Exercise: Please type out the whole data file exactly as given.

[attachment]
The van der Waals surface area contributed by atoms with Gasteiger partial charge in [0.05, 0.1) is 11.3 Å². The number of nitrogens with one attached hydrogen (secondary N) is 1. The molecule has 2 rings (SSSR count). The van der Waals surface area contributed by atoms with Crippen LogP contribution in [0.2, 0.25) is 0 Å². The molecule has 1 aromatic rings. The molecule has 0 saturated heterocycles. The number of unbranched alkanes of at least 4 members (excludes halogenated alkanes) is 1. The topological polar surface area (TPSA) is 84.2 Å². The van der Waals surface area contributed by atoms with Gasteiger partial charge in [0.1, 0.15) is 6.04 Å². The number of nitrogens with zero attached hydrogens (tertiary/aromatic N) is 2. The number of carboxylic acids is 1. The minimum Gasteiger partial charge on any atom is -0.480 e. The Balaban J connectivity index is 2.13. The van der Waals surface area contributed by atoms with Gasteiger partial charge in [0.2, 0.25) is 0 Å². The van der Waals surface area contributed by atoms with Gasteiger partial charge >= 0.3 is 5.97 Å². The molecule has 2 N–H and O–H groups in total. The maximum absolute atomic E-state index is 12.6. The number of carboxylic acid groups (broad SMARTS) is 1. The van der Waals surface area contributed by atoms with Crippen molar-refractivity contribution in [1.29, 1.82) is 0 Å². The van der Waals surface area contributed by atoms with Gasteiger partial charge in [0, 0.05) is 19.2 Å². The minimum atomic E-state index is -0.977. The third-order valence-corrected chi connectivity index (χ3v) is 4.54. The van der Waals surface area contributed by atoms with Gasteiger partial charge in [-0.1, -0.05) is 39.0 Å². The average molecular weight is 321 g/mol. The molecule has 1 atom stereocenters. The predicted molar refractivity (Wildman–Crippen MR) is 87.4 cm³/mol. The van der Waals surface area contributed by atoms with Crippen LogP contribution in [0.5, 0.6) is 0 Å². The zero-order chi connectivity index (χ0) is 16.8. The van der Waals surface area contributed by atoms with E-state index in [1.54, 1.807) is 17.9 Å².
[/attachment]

The van der Waals surface area contributed by atoms with Gasteiger partial charge in [0.05, 0.1) is 11.3 Å². The number of nitrogens with one attached hydrogen (secondary N) is 1. The molecule has 2 rings (SSSR count). The van der Waals surface area contributed by atoms with Crippen LogP contribution in [0.2, 0.25) is 0 Å². The molecule has 1 aromatic rings. The molecule has 0 saturated heterocycles. The number of unbranched alkanes of at least 4 members (excludes halogenated alkanes) is 1. The topological polar surface area (TPSA) is 84.2 Å². The van der Waals surface area contributed by atoms with Gasteiger partial charge in [0.1, 0.15) is 6.04 Å². The number of nitrogens with zero attached hydrogens (tertiary/aromatic N) is 2. The number of carboxylic acids is 1. The minimum Gasteiger partial charge on any atom is -0.480 e. The Balaban J connectivity index is 2.13. The van der Waals surface area contributed by atoms with Gasteiger partial charge in [0.2, 0.25) is 0 Å². The van der Waals surface area contributed by atoms with Gasteiger partial charge >= 0.3 is 5.97 Å². The molecule has 2 N–H and O–H groups in total. The maximum absolute atomic E-state index is 12.6. The number of carboxylic acid groups (broad SMARTS) is 1. The van der Waals surface area contributed by atoms with Crippen molar-refractivity contribution in [1.29, 1.82) is 0 Å². The van der Waals surface area contributed by atoms with Gasteiger partial charge in [0, 0.05) is 19.2 Å². The minimum atomic E-state index is -0.977. The third-order valence-corrected chi connectivity index (χ3v) is 4.54. The van der Waals surface area contributed by atoms with Gasteiger partial charge in [-0.1, -0.05) is 39.0 Å². The average molecular weight is 321 g/mol. The molecule has 1 atom stereocenters. The predicted molar refractivity (Wildman–Crippen MR) is 87.4 cm³/mol. The van der Waals surface area contributed by atoms with Crippen LogP contribution in [0.5, 0.6) is 0 Å². The zero-order chi connectivity index (χ0) is 16.8. The van der Waals surface area contributed by atoms with E-state index in [1.54, 1.807) is 17.9 Å².